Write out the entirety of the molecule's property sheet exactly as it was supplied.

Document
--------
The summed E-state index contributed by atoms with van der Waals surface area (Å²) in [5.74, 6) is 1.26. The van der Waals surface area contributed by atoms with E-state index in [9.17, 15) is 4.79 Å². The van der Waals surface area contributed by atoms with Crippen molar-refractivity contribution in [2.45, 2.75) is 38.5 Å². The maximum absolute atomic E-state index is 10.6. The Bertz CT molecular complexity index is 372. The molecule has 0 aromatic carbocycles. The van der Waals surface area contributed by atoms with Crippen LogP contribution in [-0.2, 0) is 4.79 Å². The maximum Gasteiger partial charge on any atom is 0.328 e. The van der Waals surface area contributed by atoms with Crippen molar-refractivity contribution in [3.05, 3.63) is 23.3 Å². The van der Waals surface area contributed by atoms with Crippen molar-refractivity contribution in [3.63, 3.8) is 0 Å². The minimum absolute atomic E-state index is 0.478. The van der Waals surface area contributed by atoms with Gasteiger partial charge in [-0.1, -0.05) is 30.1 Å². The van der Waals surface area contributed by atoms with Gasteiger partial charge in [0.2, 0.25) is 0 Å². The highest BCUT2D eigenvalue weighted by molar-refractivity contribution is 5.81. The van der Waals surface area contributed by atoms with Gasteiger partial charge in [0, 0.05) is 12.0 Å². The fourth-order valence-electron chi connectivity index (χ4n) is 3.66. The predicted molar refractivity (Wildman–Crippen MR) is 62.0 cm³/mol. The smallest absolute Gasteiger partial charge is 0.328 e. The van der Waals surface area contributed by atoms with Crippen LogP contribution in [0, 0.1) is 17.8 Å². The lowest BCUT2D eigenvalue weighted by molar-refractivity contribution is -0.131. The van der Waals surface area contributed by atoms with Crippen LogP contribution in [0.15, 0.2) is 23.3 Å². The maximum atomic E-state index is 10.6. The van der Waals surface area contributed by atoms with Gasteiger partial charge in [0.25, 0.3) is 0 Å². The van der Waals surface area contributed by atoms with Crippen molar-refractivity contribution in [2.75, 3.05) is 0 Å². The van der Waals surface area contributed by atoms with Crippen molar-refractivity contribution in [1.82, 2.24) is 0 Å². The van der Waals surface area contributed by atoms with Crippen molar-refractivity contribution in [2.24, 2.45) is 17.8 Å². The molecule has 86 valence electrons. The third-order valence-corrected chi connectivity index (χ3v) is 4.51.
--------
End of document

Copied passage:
The summed E-state index contributed by atoms with van der Waals surface area (Å²) in [5.74, 6) is 1.26. The van der Waals surface area contributed by atoms with E-state index in [9.17, 15) is 4.79 Å². The van der Waals surface area contributed by atoms with Crippen molar-refractivity contribution in [2.45, 2.75) is 38.5 Å². The maximum absolute atomic E-state index is 10.6. The Bertz CT molecular complexity index is 372. The molecule has 0 aromatic carbocycles. The van der Waals surface area contributed by atoms with Crippen LogP contribution in [-0.2, 0) is 4.79 Å². The maximum Gasteiger partial charge on any atom is 0.328 e. The van der Waals surface area contributed by atoms with Crippen molar-refractivity contribution in [3.05, 3.63) is 23.3 Å². The van der Waals surface area contributed by atoms with Crippen molar-refractivity contribution in [3.63, 3.8) is 0 Å². The minimum absolute atomic E-state index is 0.478. The van der Waals surface area contributed by atoms with Gasteiger partial charge in [-0.1, -0.05) is 30.1 Å². The van der Waals surface area contributed by atoms with Gasteiger partial charge in [0.2, 0.25) is 0 Å². The highest BCUT2D eigenvalue weighted by molar-refractivity contribution is 5.81. The van der Waals surface area contributed by atoms with Gasteiger partial charge in [0, 0.05) is 12.0 Å². The fourth-order valence-electron chi connectivity index (χ4n) is 3.66. The predicted molar refractivity (Wildman–Crippen MR) is 62.0 cm³/mol. The smallest absolute Gasteiger partial charge is 0.328 e. The van der Waals surface area contributed by atoms with Crippen LogP contribution in [0, 0.1) is 17.8 Å². The lowest BCUT2D eigenvalue weighted by molar-refractivity contribution is -0.131. The van der Waals surface area contributed by atoms with Crippen LogP contribution in [0.15, 0.2) is 23.3 Å². The maximum atomic E-state index is 10.6. The van der Waals surface area contributed by atoms with Gasteiger partial charge in [0.25, 0.3) is 0 Å². The van der Waals surface area contributed by atoms with Crippen molar-refractivity contribution in [2.75, 3.05) is 0 Å². The van der Waals surface area contributed by atoms with Crippen molar-refractivity contribution in [1.82, 2.24) is 0 Å². The van der Waals surface area contributed by atoms with Crippen molar-refractivity contribution in [2.24, 2.45) is 17.8 Å². The molecule has 86 valence electrons. The third-order valence-corrected chi connectivity index (χ3v) is 4.51.